By Ellen Rodgers
When I awoke last Sunday I looked out the window and thought “This is a perfect day to burrow under a bed of leaves in the woods at Crystal Spring Farm!”
Burrowing under leaves is not a normal activity for me. When I visit Crystal Spring Farm (CSF), it is usually to hike or ski the trails, shop at the Farmers’ Market, or tend my plot at the Community Garden. But today was special because I had volunteered to be a “hider” for a training session run by Maine Search and Rescue Dogs (MESARD), a group called in to find people who have gone missing in the Maine wilderness.
This was my first time as a MESARD hider, so dog-handler Sarah and flanker William brought me to the beehives at CSF and gave me a radio, a GPS, and a quick tutorial. As I listened, I peeked into Sarah’s car to get a glimpse of Sarah’s dog Zeke, the fluffy cappuccino-colored dog assigned to find me. For a moment I wondered if Zeke might be too adorable to be a serious search dog, but I didn’t have time to worry because soon I was scurrying after the long-limbed William into the 20-acre search area as he searched for a good hiding place for me. He found one – a shallow gully under a fir tree – and then disappeared into the woods after telling me it would probably take Zeke 45 minutes to find me. I settled in, covered myself with leaves, and waited while monitoring Zeke’s zig-zagging route on my GPS screen.
Judging from my GPS, Zeke was still far away, but in the distance I heard the faint tinkling of a bell, a comforting sound that meant I would soon be found by the wearer of that bell. The ringing grew louder and louder until suddenly a giant black shepherd rushed excitedly at me, slicked my face as if saying “Tag! You’re IT!” and ran back to her handler to report her discovery. The shepherd’s handler approached me, realized that her dog (named Wren) had found someone, just not the intended someone, and praised Wren for her discovery before the two continued their search for the intended “victim”.
I realized I was viewing the world through dog-slobbered glasses, so I wiped Wren’s saliva off my lenses and nestled into my gully again. I soon heard the familiar sounds of a ringing bell and the rustle of paw-steps in the leaves. And then I was found again, this time by Zeke, who wanted to make it clear that he is not just an adorable dog but also a serious worker. Zeke was rewarded for his successful search with heaps of praise, plenty of treats, and a few rounds of fetch with his favorite toy.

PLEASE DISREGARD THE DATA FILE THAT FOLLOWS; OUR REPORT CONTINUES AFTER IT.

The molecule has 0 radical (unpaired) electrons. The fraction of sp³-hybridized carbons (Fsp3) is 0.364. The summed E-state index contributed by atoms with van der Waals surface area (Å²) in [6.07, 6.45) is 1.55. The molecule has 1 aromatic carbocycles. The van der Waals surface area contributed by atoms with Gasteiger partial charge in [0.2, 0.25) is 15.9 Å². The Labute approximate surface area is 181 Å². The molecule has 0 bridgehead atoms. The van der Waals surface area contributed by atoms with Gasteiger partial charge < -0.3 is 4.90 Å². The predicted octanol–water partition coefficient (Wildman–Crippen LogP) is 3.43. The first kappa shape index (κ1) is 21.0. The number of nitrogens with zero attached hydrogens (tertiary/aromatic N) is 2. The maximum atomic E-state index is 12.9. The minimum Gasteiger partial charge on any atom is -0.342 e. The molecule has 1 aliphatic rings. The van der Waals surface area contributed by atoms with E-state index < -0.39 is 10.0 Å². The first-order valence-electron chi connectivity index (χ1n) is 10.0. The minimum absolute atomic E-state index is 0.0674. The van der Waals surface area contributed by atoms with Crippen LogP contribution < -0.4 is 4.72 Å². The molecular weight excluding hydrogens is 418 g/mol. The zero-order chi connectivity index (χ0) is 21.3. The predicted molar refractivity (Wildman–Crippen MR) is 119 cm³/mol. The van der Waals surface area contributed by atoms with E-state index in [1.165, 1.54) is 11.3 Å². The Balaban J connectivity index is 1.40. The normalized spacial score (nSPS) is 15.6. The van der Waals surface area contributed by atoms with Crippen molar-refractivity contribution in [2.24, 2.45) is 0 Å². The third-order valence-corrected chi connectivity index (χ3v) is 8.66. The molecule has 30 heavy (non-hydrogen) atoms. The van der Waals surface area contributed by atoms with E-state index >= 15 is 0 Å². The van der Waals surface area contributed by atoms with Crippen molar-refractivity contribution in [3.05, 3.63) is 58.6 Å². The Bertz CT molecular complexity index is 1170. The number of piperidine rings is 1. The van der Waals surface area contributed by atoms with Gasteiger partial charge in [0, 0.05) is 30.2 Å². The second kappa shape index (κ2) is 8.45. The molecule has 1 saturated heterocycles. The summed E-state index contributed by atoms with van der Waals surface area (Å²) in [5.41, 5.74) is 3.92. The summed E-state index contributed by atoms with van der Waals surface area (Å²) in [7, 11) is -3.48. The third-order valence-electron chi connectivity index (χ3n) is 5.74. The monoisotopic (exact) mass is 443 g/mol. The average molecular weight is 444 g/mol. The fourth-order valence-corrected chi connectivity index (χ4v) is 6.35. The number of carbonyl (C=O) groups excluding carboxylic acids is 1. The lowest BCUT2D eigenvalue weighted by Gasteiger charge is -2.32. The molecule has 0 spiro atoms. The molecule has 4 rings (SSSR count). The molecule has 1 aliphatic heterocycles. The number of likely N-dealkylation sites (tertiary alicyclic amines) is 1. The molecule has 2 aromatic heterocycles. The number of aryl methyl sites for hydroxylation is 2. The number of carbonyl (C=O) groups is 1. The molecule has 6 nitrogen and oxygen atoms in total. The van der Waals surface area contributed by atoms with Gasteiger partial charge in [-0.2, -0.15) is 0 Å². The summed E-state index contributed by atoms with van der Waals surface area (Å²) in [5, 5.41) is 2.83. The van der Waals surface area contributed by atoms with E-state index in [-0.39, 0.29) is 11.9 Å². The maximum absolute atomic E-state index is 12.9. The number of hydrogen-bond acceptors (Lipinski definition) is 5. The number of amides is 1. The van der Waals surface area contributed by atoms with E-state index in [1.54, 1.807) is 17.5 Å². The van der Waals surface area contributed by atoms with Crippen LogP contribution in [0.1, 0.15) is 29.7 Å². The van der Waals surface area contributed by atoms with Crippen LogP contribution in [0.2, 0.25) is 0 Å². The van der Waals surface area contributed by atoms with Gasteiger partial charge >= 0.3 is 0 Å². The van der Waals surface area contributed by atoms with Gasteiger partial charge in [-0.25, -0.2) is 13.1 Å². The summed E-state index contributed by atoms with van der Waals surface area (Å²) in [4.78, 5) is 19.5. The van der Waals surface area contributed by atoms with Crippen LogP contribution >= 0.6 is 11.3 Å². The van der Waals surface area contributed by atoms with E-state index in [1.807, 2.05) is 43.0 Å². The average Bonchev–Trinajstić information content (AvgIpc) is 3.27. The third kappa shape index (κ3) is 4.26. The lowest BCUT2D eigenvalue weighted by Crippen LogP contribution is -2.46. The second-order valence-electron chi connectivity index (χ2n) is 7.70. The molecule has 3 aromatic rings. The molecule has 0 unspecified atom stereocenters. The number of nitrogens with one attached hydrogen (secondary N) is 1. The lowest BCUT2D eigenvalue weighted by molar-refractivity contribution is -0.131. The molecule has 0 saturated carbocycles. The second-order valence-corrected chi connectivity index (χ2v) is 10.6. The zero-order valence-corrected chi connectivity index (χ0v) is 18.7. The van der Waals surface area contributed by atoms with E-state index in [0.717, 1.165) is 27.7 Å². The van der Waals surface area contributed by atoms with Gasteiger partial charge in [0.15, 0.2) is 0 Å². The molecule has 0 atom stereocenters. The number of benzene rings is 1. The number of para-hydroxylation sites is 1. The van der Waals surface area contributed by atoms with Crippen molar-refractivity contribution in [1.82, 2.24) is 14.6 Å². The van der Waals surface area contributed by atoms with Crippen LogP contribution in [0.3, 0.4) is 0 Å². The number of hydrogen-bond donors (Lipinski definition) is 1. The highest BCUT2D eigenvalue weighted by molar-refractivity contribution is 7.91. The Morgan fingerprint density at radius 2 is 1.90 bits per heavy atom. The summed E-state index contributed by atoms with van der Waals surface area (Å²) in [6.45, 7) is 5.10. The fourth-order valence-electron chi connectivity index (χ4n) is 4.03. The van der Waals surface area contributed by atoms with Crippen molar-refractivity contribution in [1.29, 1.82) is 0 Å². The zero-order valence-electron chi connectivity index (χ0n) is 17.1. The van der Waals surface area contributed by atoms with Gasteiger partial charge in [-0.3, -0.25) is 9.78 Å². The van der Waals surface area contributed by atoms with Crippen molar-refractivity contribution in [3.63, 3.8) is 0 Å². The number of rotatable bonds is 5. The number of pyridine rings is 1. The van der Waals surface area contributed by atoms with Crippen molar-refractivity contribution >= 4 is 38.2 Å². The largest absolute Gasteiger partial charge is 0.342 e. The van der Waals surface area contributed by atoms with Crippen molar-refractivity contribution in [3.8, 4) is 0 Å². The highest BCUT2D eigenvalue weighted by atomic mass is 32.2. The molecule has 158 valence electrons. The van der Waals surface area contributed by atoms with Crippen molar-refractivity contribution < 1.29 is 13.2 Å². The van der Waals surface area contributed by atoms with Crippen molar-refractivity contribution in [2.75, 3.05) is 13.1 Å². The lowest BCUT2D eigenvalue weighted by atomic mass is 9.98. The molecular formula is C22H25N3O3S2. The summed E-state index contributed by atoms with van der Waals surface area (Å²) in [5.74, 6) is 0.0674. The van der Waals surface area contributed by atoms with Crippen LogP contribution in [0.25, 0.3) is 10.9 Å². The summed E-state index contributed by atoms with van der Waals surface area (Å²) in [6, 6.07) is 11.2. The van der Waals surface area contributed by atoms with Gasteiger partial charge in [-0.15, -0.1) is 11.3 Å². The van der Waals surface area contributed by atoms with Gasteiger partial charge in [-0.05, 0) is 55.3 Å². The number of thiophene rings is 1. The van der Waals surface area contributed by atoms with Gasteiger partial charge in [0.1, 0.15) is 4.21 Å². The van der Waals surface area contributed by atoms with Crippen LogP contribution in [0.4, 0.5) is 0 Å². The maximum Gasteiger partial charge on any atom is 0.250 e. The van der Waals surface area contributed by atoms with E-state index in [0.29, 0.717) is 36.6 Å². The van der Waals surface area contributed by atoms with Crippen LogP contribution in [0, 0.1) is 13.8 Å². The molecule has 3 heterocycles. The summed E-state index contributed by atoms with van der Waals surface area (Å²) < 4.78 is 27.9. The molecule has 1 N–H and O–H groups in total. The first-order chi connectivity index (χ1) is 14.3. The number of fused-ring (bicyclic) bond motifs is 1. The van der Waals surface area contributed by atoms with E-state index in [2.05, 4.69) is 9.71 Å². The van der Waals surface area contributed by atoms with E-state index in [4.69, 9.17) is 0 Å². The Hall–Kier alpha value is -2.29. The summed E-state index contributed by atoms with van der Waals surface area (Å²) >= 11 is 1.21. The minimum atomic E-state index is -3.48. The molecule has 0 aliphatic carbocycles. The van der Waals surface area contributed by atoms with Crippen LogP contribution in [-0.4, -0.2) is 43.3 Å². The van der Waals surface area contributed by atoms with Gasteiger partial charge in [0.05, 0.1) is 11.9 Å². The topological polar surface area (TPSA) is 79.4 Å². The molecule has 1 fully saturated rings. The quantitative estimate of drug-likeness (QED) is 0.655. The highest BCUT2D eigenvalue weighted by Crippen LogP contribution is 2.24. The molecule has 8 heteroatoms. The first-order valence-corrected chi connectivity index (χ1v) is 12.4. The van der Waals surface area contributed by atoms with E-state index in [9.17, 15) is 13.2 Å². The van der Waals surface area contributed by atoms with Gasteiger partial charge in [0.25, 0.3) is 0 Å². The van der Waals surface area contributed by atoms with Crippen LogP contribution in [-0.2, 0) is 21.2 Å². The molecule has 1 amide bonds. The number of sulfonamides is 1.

I hid two more times in different locations at CSF. I was discovered by Kobuk and Jenga, both shepherd breeds. Having been discovered by four dogs, I was fascinated by how different each of my finders was. Each dog was well-behaved and driven to carry out his or her search mission. But each dog had an undeniably unique personality behind that work demeanor. Some were playful, others calm. Kobuk was mellow while playing with his beloved toy, while Jenga enjoyed a hardcore game of tug-of-war, especially if it resulted in her being swung around in circles while still gripping the toy in her teeth. After finding me, Zeke excitedly ran back and forth between me and his handler, while Jenga – once she knew her handler could see us – stayed close as if to protect me.
There are many ways to enjoy CSF (one of my favorite spots in Brunswick). Helping MESARD provided a new way to enjoy this special place while also giving me the opportunity to meet new individuals (two-footed and four-pawed). MESARD does important work and regularly assists the Warden Service during search and rescue operations. It makes me happy that the Land Trust can provide the venue for these training sessions. So if you see a vest-clad dog off-leash** in the woods at CSF, don’t distract them from their important work!
**Please note that these dogs have special permission to be off-leash at CSF for training purposes only.